• Carroll C.
      • Chernew M.
      • Fendrick A.M.
      • Thompson J.
      • Rose S.
      Effects of episode-based payment on health care spending and utilization: evidence from perinatal care in Arkansas.
      • Adams E.K.
      • Dunlop A.L.
      • Strahan A.E.
      • Joski P.
      • Applegate M.
      • Sierra E.
      Prepregnancy insurance and timely prenatal care for Medicaid births: before and after the Affordable Care Act in Ohio.
      • Rodriguez M.I.
      • Kaufman M.
      • Lindner S.
      • Caughey A.B.
      • DeFede A.L.
      • McConnell K.J.
      Association of expanded prenatal care coverage for immigrant women with postpartum contraception and short interpregnancy interval births.

      Patient characteristics

      We measured the number of prenatal visits before delivery and the Adequacy of Prenatal Care Utilization (APNCU) index, which is also known as the Kotelchuck Index. The APNCU index describes the totality of a patient’s prenatal care as inadequate, intermediate, adequate, or adequate plus based on the timing of their prenatal care initiation and by comparing the number of prenatal visits they received with the number that they would have been recommended to receive based on their gestational age at initiation and at delivery.
      • Kotelchuck M.
      An evaluation of the Kessner Adequacy of Prenatal Care Index and a proposed Adequacy of Prenatal Care Utilization Index.
      We used the OCI, a validated claims-based method, to identify patients’ comorbidities.
      • Bateman B.T.
      • Mhyre J.M.
      • Hernandez-Diaz S.
      • et al.
      Development of a comorbidity index for use in obstetric patients.
      ,
      • Metcalfe A.
      • Lix L.M.
      • Johnson J.A.
      • et al.
      Validation of an obstetric comorbidity index in an external population.
      We used enrollment and benefit design information in the OLDW to measure patient age at the approximate date of LMP and to capture high deductible health plan (HDHP) enrollment. The enrollment data included the patient’s ZIP code of residence, which we used to link to county characteristics from the Area Health Resources Files (AHRF). The AHRF data include US Department of Agriculture urban influence codes, which we used to identify whether the patient’s county is urban, nonurban urban-adjacent, or rural, consistent with previous work.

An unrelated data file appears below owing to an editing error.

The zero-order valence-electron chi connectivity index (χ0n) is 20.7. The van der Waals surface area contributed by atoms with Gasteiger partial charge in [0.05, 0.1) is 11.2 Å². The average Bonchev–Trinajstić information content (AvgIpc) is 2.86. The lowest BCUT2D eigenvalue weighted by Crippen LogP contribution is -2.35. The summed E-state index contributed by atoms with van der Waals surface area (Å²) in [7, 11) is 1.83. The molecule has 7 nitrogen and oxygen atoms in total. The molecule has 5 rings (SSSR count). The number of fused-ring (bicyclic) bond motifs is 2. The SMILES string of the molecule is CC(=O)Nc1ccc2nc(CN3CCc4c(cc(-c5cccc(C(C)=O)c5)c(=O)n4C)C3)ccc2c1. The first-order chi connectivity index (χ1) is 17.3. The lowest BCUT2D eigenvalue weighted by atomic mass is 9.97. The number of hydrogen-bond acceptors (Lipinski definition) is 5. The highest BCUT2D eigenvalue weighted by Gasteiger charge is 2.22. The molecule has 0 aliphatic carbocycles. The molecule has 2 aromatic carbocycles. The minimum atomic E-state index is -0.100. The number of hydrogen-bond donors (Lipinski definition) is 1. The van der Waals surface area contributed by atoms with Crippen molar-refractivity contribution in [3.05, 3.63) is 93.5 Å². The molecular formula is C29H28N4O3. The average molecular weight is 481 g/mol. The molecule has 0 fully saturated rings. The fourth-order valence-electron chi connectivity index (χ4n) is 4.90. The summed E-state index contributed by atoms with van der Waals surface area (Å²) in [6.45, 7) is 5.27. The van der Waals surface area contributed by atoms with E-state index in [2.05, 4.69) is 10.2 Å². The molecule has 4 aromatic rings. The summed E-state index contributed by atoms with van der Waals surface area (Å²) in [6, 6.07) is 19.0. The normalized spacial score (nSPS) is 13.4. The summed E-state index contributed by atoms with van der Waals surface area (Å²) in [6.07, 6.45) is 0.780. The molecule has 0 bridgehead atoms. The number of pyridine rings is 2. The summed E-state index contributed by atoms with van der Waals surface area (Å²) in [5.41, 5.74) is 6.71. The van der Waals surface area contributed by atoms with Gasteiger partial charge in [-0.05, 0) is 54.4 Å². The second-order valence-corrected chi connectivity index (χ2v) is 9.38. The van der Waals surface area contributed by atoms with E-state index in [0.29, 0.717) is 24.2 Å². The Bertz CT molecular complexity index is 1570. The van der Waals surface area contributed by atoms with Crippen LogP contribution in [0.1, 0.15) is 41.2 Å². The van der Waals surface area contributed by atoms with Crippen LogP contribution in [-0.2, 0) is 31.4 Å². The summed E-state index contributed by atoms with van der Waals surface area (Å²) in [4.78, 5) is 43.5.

United States Department of Agriculture
      Rural-urban commuting area codes.
      ,
      • Kozhimannil K.B.
      • Hung P.
      • Henning-Smith C.
      • Casey M.M.
      • Prasad S.
      Association between loss of hospital-based obstetric services and birth outcomes in rural counties in the United States.
      We also used the AHRF to identify whether the patient resided in a full or partial primary care health professional shortage area (HPSA).
      To maintain de-identification of the OLDW data some individual-level demographic elements were not available for this analysis. We instead described race, income, and educational attainment at the county-level using episode-weighted percentiles of data from the AHRF. For race/ethnicity, we created three indicator variables capturing whether the patient resided in a county that was above the 75th percentile of counties with percent of the population that was (1) White non-Hispanic/Latino, (2) Black non-Hispanic/Latino, and (3) Hispanic/Latino. For income, we created a categorical variable with 3 levels corresponding to county terciles of median annual household income (low [<$56,732], middle [$56,732 to $70,461], or high [>$70,461]). For educational attainment, we created a categorical variable for whether the patient resided in a county in the lowest, middle, or highest tercile of the percentage of individuals aged 25 or older with less than a high school diploma (lowest attainment [>12.90% without diploma], middle attainment [9.21% to 12.90% without diploma], and highest attainment [<9.21% without diploma]).

      Analyses

      We report the overall levels of each guideline-based service across our analytical sample and describe how a patient’s number of guideline-based services received varies by their number of prenatal visits and their APNCU index category. We also measure variation in the number and type of guideline-based services across patient- and area-level characteristics.
      All analyses were conducted at the delivery episode level. Descriptive analysis was performed with SAS version 9.4 (SAS Institute Inc, Cary, NC) and figures were created in R version 4.0.2 (R Core Team, 2020, Vienna, Austria); all analyses were independently replicated by a second data analyst. Because this study involved analysis of preexisting, de-identified data, it was deemed exempt from institutional review board approval.
      • Wallace P.J.
      • Shah N.D.
      • Dennen T.
      • Bleicher P.A.
      • Crown W.H.
      Optum labs: building a novel node in the learning health care system.

      Results